Produced and distributed by Lionsgate Entertainment
Directed by Francis Lawrence
Croatian release: 22 November 2012
reviewed by Mike Walker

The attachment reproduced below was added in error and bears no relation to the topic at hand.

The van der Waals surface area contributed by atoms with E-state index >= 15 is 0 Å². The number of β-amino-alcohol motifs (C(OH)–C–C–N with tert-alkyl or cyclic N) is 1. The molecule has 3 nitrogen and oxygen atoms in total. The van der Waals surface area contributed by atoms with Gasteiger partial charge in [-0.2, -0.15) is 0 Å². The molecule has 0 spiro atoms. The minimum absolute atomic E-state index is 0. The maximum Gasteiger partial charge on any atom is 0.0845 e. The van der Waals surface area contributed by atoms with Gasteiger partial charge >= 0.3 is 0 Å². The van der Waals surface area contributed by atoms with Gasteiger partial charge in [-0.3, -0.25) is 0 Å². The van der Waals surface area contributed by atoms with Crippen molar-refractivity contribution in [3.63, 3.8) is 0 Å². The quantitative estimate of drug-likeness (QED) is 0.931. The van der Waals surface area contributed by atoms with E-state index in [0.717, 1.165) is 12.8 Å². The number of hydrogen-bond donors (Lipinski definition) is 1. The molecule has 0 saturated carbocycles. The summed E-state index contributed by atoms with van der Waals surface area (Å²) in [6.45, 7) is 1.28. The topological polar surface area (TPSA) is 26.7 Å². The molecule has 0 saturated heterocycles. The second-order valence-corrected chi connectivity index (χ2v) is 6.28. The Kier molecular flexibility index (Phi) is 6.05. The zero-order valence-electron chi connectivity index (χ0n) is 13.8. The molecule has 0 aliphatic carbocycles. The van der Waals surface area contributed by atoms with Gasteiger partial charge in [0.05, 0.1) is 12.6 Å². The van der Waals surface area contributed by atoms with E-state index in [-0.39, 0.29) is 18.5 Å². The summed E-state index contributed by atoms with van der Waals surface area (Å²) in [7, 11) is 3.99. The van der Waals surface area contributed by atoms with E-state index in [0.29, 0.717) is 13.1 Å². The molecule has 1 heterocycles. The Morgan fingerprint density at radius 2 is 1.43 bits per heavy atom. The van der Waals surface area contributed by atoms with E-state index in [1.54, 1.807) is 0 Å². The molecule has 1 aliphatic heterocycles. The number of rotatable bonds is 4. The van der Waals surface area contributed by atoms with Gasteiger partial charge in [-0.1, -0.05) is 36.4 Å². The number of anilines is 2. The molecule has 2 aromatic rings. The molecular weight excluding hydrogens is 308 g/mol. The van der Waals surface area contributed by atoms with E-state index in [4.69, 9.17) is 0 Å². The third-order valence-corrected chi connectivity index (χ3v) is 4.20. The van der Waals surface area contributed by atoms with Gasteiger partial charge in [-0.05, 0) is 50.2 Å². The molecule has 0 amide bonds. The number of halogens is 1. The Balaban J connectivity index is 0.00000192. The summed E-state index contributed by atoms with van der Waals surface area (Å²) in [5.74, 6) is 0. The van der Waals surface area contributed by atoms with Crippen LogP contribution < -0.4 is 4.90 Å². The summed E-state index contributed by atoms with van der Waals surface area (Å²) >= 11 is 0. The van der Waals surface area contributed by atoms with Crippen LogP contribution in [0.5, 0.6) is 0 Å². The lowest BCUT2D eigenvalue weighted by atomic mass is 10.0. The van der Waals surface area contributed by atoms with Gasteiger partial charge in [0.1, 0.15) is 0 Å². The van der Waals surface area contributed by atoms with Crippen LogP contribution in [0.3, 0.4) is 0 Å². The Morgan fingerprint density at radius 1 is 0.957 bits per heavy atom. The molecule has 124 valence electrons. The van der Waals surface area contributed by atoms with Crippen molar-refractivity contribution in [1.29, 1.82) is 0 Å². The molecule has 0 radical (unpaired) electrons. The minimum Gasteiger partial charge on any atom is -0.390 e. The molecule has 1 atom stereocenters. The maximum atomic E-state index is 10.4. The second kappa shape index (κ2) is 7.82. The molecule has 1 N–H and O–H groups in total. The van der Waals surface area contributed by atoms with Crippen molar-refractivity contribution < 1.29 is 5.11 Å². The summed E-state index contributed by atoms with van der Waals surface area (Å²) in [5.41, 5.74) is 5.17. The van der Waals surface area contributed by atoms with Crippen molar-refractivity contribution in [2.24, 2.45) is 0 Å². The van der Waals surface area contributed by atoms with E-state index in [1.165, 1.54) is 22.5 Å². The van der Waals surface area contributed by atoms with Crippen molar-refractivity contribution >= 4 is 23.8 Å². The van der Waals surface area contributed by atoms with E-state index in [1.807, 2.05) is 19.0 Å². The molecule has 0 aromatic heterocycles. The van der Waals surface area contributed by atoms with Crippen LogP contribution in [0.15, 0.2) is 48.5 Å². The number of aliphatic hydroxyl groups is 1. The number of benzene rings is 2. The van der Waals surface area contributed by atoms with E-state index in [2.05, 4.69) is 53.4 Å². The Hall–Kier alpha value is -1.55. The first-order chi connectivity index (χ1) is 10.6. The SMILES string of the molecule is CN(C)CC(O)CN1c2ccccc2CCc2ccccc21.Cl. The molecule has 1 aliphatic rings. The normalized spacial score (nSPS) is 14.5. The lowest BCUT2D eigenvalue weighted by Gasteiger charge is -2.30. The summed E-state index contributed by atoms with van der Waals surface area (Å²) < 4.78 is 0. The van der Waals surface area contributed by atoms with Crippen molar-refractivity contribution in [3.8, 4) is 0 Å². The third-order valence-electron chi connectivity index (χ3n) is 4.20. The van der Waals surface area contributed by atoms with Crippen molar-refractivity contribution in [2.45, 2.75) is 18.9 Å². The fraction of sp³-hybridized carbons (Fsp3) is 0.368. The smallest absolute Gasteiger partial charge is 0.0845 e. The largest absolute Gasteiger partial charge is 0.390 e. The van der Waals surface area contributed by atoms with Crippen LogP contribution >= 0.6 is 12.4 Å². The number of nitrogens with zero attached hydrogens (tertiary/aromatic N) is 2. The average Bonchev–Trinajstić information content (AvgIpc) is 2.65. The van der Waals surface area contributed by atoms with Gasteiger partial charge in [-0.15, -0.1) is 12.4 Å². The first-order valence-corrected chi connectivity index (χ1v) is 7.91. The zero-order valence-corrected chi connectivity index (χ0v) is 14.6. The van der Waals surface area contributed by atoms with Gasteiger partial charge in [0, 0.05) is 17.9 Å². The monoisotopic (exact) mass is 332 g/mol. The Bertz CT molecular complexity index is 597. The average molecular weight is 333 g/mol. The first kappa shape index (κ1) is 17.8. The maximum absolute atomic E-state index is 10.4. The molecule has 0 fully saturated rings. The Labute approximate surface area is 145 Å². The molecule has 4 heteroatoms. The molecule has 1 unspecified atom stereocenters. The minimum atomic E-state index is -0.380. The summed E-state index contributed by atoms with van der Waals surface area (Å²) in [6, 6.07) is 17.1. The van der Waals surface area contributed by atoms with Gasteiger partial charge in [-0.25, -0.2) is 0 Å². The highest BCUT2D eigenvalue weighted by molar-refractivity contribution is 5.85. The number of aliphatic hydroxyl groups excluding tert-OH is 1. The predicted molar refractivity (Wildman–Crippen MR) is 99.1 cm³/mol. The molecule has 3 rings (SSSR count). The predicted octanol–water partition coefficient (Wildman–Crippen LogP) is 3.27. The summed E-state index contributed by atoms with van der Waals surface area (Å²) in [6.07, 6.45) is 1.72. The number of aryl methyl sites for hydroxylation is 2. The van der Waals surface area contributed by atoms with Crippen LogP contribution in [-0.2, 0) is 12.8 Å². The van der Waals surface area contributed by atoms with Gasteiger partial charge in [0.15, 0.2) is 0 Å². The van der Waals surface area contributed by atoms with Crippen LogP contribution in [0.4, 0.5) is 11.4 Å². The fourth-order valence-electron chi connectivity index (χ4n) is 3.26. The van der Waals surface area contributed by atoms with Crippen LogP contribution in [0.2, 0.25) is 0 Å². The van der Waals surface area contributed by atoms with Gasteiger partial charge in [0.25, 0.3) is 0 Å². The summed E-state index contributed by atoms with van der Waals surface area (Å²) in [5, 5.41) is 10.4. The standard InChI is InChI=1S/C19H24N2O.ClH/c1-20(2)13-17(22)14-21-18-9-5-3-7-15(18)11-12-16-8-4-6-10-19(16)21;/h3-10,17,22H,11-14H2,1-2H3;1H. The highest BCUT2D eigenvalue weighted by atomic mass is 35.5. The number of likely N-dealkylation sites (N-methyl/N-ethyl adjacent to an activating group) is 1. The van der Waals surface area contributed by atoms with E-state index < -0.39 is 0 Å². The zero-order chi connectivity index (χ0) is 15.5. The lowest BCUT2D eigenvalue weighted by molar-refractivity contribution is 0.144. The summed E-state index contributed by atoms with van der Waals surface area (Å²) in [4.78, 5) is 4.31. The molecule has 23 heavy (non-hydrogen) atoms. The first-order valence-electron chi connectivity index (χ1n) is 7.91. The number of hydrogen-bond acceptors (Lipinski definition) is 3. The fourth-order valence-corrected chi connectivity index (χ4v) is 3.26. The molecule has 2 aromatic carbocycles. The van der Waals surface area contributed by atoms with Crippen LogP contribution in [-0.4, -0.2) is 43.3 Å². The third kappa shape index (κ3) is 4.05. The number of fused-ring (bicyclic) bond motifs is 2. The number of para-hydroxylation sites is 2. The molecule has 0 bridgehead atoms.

The Hunger Games novels and films—of which Catching Fire is the second of four—have captivated readers and movie-goers world-wide in a way that probably no other science-fiction franchise has since Star Wars, gaining a loyal popular fan-base plus plenty of praise from film and literary critics alike. Author Suzanne Collins has, like Harry Potter author J.K. Rowling before her, created a vast cast of likable, deep, characters and nuanced future worlds and plots to keep her young adult fans on the edge of their seats and just as the world she created is spell-binding on the pages of a novel, it also translates very well to the big screen. The second film, Catching Fire, picks up where the first left off, with Katniss and Peeta returning home to District 12 after winning the 74th Hunger Games and becoming the first dual-winners ever as in all other Hunger Games, only one winner has been allowed but after the two supposed lovers vow to commit suicide if only one is allowed to win (and thus live, as all losers are also killed in the brutal games), the Game-master allows an exception that both can be crowned as victors. Despite this happy ending, problems are only starting to really get difficult for the pair, who now are forced to carry on the farce of their supposed romance under the ever-watchful gaze of the government. Meanwhile, inspired by Katniss’ acts of courage and defiance in the Games, many ordinary people in the varied Districts are starting to question the power of dictator President Snow and rise up against his government which has long enslaved these Districts to the benefit of the Capitol but via grave hardships to the Districts themselves where the common people often live in abject poverty.